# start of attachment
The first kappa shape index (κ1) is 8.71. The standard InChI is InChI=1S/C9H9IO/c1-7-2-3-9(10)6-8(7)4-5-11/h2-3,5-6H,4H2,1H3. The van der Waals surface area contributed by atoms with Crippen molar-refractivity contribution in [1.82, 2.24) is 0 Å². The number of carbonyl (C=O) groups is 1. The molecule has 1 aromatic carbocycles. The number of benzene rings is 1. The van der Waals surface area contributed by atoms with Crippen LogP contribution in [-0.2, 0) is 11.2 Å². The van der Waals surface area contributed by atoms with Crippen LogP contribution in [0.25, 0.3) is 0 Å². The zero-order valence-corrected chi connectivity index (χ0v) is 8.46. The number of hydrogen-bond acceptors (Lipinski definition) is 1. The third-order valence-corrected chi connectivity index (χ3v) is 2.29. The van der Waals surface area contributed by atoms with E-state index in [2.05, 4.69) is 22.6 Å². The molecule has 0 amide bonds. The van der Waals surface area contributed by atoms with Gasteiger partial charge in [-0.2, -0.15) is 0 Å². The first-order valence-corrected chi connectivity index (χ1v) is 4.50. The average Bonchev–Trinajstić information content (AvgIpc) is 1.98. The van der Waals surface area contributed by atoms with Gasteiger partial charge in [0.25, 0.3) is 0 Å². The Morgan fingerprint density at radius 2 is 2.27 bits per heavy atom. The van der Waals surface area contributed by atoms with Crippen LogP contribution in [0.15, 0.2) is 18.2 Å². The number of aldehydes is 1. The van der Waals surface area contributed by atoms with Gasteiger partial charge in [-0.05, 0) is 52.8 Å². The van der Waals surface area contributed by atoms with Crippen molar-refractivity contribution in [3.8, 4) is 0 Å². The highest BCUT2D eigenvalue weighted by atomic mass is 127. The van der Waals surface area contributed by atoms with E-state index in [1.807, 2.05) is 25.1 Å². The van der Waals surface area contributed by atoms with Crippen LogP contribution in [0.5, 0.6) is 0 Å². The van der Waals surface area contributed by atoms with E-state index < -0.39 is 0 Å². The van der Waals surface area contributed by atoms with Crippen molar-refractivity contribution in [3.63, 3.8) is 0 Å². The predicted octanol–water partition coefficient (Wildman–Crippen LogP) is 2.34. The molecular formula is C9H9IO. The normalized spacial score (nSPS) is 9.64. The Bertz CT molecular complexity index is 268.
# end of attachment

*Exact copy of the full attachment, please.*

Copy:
The first kappa shape index (κ1) is 8.71. The standard InChI is InChI=1S/C9H9IO/c1-7-2-3-9(10)6-8(7)4-5-11/h2-3,5-6H,4H2,1H3. The van der Waals surface area contributed by atoms with Crippen molar-refractivity contribution in [1.82, 2.24) is 0 Å². The number of carbonyl (C=O) groups is 1. The molecule has 1 aromatic carbocycles. The number of benzene rings is 1. The van der Waals surface area contributed by atoms with Crippen LogP contribution in [-0.2, 0) is 11.2 Å². The van der Waals surface area contributed by atoms with Crippen LogP contribution in [0.25, 0.3) is 0 Å². The zero-order valence-corrected chi connectivity index (χ0v) is 8.46. The number of hydrogen-bond acceptors (Lipinski definition) is 1. The third-order valence-corrected chi connectivity index (χ3v) is 2.29. The van der Waals surface area contributed by atoms with E-state index in [2.05, 4.69) is 22.6 Å². The molecule has 0 amide bonds. The van der Waals surface area contributed by atoms with Gasteiger partial charge in [-0.2, -0.15) is 0 Å². The first-order valence-corrected chi connectivity index (χ1v) is 4.50. The average Bonchev–Trinajstić information content (AvgIpc) is 1.98. The van der Waals surface area contributed by atoms with Gasteiger partial charge in [0.25, 0.3) is 0 Å². The Morgan fingerprint density at radius 2 is 2.27 bits per heavy atom. The van der Waals surface area contributed by atoms with Crippen LogP contribution in [0.15, 0.2) is 18.2 Å². The number of aldehydes is 1. The van der Waals surface area contributed by atoms with Gasteiger partial charge in [-0.05, 0) is 52.8 Å². The van der Waals surface area contributed by atoms with Crippen molar-refractivity contribution in [3.8, 4) is 0 Å². The highest BCUT2D eigenvalue weighted by atomic mass is 127. The van der Waals surface area contributed by atoms with E-state index in [1.807, 2.05) is 25.1 Å². The van der Waals surface area contributed by atoms with Crippen LogP contribution in [0.5, 0.6) is 0 Å². The van der Waals surface area contributed by atoms with E-state index < -0.39 is 0 Å². The van der Waals surface area contributed by atoms with Crippen molar-refractivity contribution in [3.63, 3.8) is 0 Å². The predicted octanol–water partition coefficient (Wildman–Crippen LogP) is 2.34. The molecular formula is C9H9IO. The normalized spacial score (nSPS) is 9.64. The Bertz CT molecular complexity index is 268.